In article <11**********************@a3g2000cwd.googlegroups. com>,

<p_***********@yahoo.co.inwrote:

unsigned char buff[20];

unsigned int i;

i = 0xaabbccddUL;

*((int *)buff) = i; /* Is this UB ? */

Yes, because you don't know that buff has been properly aligned

to write an int into the beginning of it.

Also, you are assuming that unsigned int is big enough to hold

something 32 bits wide; an unsigned int need only be 16 bits wide to

satisify the value constraints.

Your constant is written as an unsigned long and that is assigned

into the unsigned int. That's odd enough to stand out, but it should

not be a problem in practice: if unsigned long is wider than

unsigned int, the unsigned long will not have any sign extension,

and even if it did, that sign extension would effectively be removed

when assigned into the unsigned int.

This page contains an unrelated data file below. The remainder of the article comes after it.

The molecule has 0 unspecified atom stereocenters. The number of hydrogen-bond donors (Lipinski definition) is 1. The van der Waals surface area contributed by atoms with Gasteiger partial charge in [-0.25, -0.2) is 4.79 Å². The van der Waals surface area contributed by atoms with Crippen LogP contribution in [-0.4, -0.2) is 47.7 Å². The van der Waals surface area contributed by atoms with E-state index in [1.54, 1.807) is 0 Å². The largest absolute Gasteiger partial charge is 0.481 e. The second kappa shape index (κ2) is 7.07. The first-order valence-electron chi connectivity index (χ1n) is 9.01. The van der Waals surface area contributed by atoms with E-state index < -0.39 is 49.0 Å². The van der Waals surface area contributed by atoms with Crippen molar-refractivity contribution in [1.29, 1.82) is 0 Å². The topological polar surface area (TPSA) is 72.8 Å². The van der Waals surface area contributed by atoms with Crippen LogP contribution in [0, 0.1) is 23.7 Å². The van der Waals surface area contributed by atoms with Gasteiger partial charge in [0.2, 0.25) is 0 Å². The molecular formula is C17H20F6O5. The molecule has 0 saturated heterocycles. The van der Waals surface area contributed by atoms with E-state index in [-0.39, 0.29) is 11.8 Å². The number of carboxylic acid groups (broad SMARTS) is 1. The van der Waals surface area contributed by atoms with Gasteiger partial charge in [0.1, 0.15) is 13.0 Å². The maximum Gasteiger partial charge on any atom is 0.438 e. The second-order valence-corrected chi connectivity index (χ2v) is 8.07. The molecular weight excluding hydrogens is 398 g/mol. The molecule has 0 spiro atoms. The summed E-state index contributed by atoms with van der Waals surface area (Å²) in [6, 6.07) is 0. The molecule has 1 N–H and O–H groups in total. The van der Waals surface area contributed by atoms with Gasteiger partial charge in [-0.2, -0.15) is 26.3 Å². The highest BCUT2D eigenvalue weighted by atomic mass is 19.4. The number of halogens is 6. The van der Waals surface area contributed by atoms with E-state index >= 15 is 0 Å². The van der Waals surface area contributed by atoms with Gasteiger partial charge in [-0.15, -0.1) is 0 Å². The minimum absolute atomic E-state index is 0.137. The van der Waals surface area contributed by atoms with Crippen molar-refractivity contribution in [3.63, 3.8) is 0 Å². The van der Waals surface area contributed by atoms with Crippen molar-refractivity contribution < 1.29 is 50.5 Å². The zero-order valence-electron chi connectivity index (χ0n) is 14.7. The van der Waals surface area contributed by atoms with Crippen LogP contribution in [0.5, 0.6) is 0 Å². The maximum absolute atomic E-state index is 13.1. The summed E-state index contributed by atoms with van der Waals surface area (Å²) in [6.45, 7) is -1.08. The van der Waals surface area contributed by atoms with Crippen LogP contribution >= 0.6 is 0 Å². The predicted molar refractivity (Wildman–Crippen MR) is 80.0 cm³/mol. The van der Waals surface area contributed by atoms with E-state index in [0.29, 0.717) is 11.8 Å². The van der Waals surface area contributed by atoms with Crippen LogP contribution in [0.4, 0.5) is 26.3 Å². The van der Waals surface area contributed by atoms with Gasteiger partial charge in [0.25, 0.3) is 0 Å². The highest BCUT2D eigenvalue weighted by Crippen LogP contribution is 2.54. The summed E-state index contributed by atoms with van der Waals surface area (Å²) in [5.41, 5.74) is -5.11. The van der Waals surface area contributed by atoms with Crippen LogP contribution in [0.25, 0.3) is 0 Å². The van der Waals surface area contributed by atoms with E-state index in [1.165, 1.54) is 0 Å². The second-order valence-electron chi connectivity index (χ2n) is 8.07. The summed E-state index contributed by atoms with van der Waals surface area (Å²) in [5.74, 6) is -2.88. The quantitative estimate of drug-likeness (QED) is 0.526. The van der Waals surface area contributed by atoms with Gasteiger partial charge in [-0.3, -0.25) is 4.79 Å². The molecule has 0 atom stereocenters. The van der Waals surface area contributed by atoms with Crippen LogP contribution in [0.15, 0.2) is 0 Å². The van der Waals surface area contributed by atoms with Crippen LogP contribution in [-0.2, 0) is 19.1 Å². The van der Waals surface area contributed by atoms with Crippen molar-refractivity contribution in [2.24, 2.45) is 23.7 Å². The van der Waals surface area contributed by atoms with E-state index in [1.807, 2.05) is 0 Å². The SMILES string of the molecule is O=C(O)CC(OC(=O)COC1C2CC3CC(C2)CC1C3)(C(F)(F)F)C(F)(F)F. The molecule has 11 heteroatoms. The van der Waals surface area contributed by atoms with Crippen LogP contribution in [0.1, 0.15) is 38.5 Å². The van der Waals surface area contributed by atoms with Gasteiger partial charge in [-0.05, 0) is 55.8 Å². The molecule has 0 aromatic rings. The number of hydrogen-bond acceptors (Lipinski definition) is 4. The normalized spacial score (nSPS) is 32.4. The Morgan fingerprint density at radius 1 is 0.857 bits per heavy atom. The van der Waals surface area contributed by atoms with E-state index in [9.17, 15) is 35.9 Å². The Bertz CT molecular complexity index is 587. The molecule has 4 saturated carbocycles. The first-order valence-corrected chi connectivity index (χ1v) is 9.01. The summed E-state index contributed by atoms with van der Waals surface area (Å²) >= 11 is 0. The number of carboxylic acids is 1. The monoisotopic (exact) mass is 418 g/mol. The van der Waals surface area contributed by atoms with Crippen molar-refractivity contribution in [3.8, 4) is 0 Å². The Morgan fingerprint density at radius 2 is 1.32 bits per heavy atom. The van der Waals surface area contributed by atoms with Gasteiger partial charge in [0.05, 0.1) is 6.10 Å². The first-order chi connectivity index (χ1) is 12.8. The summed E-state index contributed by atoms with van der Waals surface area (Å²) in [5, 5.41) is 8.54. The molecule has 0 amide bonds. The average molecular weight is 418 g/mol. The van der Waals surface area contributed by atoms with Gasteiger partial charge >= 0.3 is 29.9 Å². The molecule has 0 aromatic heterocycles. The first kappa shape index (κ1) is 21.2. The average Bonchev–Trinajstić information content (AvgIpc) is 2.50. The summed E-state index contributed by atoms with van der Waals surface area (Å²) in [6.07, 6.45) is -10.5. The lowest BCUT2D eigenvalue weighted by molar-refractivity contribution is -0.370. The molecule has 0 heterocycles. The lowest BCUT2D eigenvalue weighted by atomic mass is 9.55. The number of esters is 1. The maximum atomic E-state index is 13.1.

Your assignment involves type punning on a plain int rather than

an unsigned int. There is the possibility that an arbitrary

unsigned int might become a trap representation when the same

bit pattern is used as an int; such problems become more -likely-

when the unsigned int has bits set that correspond to sign bits

in the int. The particular value you chose, 0xaabbccdd, is -likely-

to overlay the top bit of 0xaa or 0xcc onto the sign bit, so you -could-

be getting into trouble that way. Safer to convert through

unsigned int * .

--

I was very young in those days, but I was also rather dim.

-- Christopher Priest